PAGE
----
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Thunderbird is cross platform email client that was initially developed by Mozilla using the same technologies as Firefox. Thunderbird does a LOT. You get a calendar and tasks list, and a complete address book.Thunderbird also has plenty of configuration options to let you tweak how it looks and works, manage tags, offline use, spellchecking, and how your email actually displays.
It also has plenty of hidden, features, like a complete RSS Feed reader, that you can access by adding a new Feed account in the settings, and you can even use it a chat client for Google Talk, IRC or any app using the XMPP protocol.
You also get access to extensions! You can add, for example, sticky notes, or integrate Thunderbird with Nextcloud to upload your large attachments to your storage and send them via a link in the email, you can add a conversation view, you can turn your favorite folders into tabs in the interface, you can add Google calendar support, or even add Exchange support.
If you're looking for something that will look right at home on your GNOME desktop, with a simple and easy experience, Geary is what you want. It's very simple, without many options to change how it works0.
If you use KDE, you'll probably want to head towards Kmail, which is designed to look right at home on that desktop environment.
Kmail can work with Exchange accounts, supports OpenPGP, and you can integrate SPamAssassin or Bogofilter to remove spam.
If you want a more complete suite for handling all your productivity needs, Kmail can also integrate with Kontact, which brings in an address book, a calendar, a todo list, RSS feeds, a journaling solution, and some sticky notes.
Evolution doesn't get many updates these days, and it looks more at home on a GNOME 2 desktop than on a GNOME 3 one, it's still a pretty useful email application. Evolution will pick up on your dark theme and GTK theme, and you get access to your email, contacts, calendar, tasks, and notes.
You can change how things look, with the message panel on the right or the bottom. You also get a ton of preferences to change how you write your email, manage your labels, how the calendar and tasks work, if you want to load external content in HTML emails.
Mailspring is a pretty nice email client that you can get from flathub. It can use most email providers, like Gmail, iCloud, GMX, Office 365, or Outlook, and of course independent IMAP accounts. It comes with multiple themes out of the box, including one that looks like Yaru, Ubuntu's theme, and it has a dark theme.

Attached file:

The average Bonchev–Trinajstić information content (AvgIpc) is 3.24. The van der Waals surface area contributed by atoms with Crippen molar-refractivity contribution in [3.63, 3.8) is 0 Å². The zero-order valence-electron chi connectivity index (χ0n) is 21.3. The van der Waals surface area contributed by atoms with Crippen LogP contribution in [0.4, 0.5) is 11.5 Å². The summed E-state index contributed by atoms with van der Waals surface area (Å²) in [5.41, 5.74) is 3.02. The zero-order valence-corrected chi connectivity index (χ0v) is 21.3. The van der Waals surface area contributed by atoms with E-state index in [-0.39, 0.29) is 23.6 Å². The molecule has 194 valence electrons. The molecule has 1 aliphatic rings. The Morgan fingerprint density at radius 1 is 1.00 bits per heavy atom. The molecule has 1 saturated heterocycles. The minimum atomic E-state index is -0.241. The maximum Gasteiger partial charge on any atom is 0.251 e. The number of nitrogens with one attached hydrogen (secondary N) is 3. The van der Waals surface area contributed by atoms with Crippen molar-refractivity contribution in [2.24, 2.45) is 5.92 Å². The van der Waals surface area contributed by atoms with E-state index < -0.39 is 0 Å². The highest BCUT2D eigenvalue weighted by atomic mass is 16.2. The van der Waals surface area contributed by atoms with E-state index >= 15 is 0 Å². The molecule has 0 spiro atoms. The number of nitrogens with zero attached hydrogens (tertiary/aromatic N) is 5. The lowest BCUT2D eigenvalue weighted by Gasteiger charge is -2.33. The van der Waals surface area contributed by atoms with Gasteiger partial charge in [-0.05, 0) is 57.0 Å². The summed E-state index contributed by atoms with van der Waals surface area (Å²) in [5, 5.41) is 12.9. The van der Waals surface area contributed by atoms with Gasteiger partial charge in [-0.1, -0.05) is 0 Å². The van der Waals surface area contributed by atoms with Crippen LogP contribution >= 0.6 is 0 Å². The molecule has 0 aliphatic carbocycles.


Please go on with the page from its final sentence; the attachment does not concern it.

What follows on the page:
It's got a comprehensive set of keyboard shortcuts, including presets, and you can set rules for incoming email, create hmtl signatures, as well as configure a lot of things.
Bluemail isn't open source but it still has a Linux version, and it has an interesting approach: treating your inbox as a todo list.
It has a small kanban board to let you organize your email as if they were tasks. You just drag them to a column, like Today, Later, or Done, and you've got yourself a little organizer to avoid using another app to convert your actionable emails into tasks. You can create other columns if you like to sort your work exactly how you like.
Linux is a family of open source Unix-like operating systems based on the Linux kernel, an operating system kernel first released on September 17, 1991 by Linus Torvalds. Linux is typically packaged in a Linux distribution (or distro for short).
Distributions include the Linux kernel and supporting system software and libraries, many of which are provided by the GNU Project. Many Linux distributions use the word “Linux” in their name, but the Free Software Foundation uses the name GNU/Linux to emphasize the importance of GNU software, causing some controversy.
Posts must be relevant to operating systems running the Linux kernel. GNU/Linux or otherwise.
FYI: kmail does support office365 + exchange, the thing about the kontact suite is its akonadi DB dependency and all kde deps required. It’s like anything kde you install, brings a bunch of other stuff, usually not anything you end up using…
However I do like how kmail integrates with local gnuPG, rather than Thunderbird’s librnp, which I end up replacing with Sequoia Octopus librnp…
I’m not a huge fan of Thunderbird but after years of trying everything I still can’t find a better alternative. Definitely the least bad option out there.
Luckily Thunderbird is slowly and steadily improving. I hope that it keeps that trend!
Both alpine and aerc are also great tui email clients! I find them both somewhat easier than mutt, rube that I am.
I wish aerc had a way to pull mail in background. It’s a bit tiring to wait for it to refresh my mail on start when I want to check it. Otherwise it’s the easiest tui mail client i’ve ever used.